In the past, you could create an online schedule for JavaOne and attend those planned sessions...or not. You had the flexibility to attend what you planned or to go with the flow. And you were never completely turned away from a session. Sure, you might not get to see the session in the original room. Sometimes if you showed up a little late and the session was full, some nice person would direct...
on May 2, 2006
No JavaOne for me this year, and this will be first time in my professional career where I won't be wandering the caverns of Moscone and once again furitlessly searching for the Esplanade, Room 301 and the speaker ready room. I guess it means one less bean bag will be occupied.
All signs seem to be pointing to a coming out party for Java EE 5, the nascent efforts of which, I recall very well back...
on May 1, 2006
JavaOne is 6 weeks away and I can
see the momentum building up within Sun for the slideware, demoware, machines
etc. As it gets closer, everything starts revolving around JavaOne. I've been
involved with Project
Tango since it's inception and here is the list of related technical
sessions and BoFs that will be presented:
on Mar 31, 2006
JavaOne comes around again...in May this year. The track category "Cool Stuff" promises to be innovative and eye-opening. You can check out the planned Cool Stuff sessions.
Personally, I'm fascinated by what's going on in Java ME (or J2ME). So, the robotics sessions get high marks from me:
Javaâ„¢ Technology in an Intelligent Swarm of Heterogeneous Lego Robots
Hacking Vex Robotics by Adding a...
on Mar 16, 2006
Today's the last day to get the early bird alumni discount. So, I went over to http://java.sun.com/javaone/sf/registration.jsp to register.
Problem 1: The price for a pass with the alumni discount is $1495. However, when you go through the registration process, it quotes you $1595 and asks for your credit card info.
I called up the hotline, and the attendent told me that you put your CC info...
on Feb 15, 2006
And so, after months of dormancy, I resurrect this blog (and my personal blog, "Married... with children", too -- this entry is cross-posted there.)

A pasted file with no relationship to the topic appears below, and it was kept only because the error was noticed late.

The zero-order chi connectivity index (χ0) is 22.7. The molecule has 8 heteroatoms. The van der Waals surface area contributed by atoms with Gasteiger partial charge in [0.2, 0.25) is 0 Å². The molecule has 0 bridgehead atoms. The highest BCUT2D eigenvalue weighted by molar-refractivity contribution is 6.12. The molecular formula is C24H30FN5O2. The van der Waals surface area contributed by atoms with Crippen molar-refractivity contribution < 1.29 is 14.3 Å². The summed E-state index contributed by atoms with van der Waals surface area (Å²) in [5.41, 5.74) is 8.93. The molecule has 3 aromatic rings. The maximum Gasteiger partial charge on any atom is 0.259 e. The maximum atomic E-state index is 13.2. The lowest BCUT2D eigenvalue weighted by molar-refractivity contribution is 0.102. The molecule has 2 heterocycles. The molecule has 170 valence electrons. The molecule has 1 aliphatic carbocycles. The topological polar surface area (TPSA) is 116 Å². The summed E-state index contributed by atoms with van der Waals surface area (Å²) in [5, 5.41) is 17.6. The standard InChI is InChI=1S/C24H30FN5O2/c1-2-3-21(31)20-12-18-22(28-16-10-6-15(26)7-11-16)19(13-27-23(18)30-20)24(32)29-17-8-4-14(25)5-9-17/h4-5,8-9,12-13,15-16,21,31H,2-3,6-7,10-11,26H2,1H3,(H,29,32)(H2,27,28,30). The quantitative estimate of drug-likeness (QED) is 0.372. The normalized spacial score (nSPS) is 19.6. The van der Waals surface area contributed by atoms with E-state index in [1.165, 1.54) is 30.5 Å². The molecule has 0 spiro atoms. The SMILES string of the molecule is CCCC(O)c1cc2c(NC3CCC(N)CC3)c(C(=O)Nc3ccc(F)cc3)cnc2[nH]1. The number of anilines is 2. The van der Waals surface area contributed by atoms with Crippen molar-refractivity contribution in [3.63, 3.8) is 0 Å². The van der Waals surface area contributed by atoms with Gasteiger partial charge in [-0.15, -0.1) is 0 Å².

Why did it die?
Pragmatic Ajax. I can assure you, all of us involved in authoring that little piece of sh^H^H, err, high-quality-Ajax-reference-material-available-soon-at-a-bookstore-near-you (did I just make a ^H joke?) have made blood oaths to talk...
on Feb 4, 2006
On Friday, January 20, I made a few Java developers very, very happy people. The Program Committee finalized their selections for the Technical Sessions for this year's JavaOne. We accepted 145 sessions (so far.) Additionally, 35 sessions were selected as alternates. I ended my week by sending out email notifications to those speakers, telling them the good news and setting in motion a...
on Jan 23, 2006
It isn't holiday excitement that I am experiencing right now, but the thrill of having nearly 1400 papers to review for the 2006 JavaOne Conference. You've heard of the "hockey stick" effect - the steep upturn in revenue or sales as a fiscal period nears a close? I've never witnessed anything quite like this.
The Call for Papers opened on November 1, 2005. The deadline was November 30, 2005: one...
on Dec 7, 2005
(Cross-posted on Married... with children)
There are two experiences in my life that caused me such embarassment that though years have passed, when I reflect back upon them for more than a few seconds, I find myself subconciously curling up into the fetal position with a pained expression burned into my face.
These are not those experiences. But, they are experiences that were embarassing at the...
on Nov 19, 2005